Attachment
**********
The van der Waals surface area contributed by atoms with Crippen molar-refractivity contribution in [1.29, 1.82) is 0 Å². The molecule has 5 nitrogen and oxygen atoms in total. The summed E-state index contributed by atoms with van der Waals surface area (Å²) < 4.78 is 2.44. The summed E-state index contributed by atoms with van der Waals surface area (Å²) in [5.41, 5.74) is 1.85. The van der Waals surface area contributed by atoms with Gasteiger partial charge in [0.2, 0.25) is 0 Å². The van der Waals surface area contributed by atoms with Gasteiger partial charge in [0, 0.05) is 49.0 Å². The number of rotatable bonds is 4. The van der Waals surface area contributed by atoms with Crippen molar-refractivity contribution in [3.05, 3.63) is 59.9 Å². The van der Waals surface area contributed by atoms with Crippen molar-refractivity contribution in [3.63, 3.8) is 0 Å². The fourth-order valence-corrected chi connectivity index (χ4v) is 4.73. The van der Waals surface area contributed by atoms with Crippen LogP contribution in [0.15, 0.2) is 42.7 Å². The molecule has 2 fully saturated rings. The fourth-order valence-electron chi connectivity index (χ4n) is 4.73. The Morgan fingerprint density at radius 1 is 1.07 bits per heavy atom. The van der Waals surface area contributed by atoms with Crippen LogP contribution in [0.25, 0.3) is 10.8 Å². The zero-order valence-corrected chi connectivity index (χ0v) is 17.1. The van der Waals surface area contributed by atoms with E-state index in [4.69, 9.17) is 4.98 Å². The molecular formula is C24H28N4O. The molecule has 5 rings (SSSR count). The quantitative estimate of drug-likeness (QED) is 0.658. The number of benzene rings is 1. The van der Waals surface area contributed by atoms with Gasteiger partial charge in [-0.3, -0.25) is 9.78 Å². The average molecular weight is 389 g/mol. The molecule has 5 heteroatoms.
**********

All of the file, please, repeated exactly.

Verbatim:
The van der Waals surface area contributed by atoms with Crippen molar-refractivity contribution in [1.29, 1.82) is 0 Å². The molecule has 5 nitrogen and oxygen atoms in total. The summed E-state index contributed by atoms with van der Waals surface area (Å²) < 4.78 is 2.44. The summed E-state index contributed by atoms with van der Waals surface area (Å²) in [5.41, 5.74) is 1.85. The van der Waals surface area contributed by atoms with Gasteiger partial charge in [0.2, 0.25) is 0 Å². The van der Waals surface area contributed by atoms with Gasteiger partial charge in [0, 0.05) is 49.0 Å². The number of rotatable bonds is 4. The van der Waals surface area contributed by atoms with Crippen molar-refractivity contribution in [3.05, 3.63) is 59.9 Å². The van der Waals surface area contributed by atoms with Crippen molar-refractivity contribution in [3.63, 3.8) is 0 Å². The fourth-order valence-corrected chi connectivity index (χ4v) is 4.73. The van der Waals surface area contributed by atoms with Crippen LogP contribution in [0.15, 0.2) is 42.7 Å². The molecule has 2 fully saturated rings. The fourth-order valence-electron chi connectivity index (χ4n) is 4.73. The Morgan fingerprint density at radius 1 is 1.07 bits per heavy atom. The van der Waals surface area contributed by atoms with Crippen LogP contribution in [0.25, 0.3) is 10.8 Å². The zero-order valence-corrected chi connectivity index (χ0v) is 17.1. The van der Waals surface area contributed by atoms with E-state index in [4.69, 9.17) is 4.98 Å². The molecular formula is C24H28N4O. The molecule has 5 rings (SSSR count). The quantitative estimate of drug-likeness (QED) is 0.658. The number of benzene rings is 1. The van der Waals surface area contributed by atoms with Gasteiger partial charge in [-0.3, -0.25) is 9.78 Å². The average molecular weight is 389 g/mol. The molecule has 5 heteroatoms.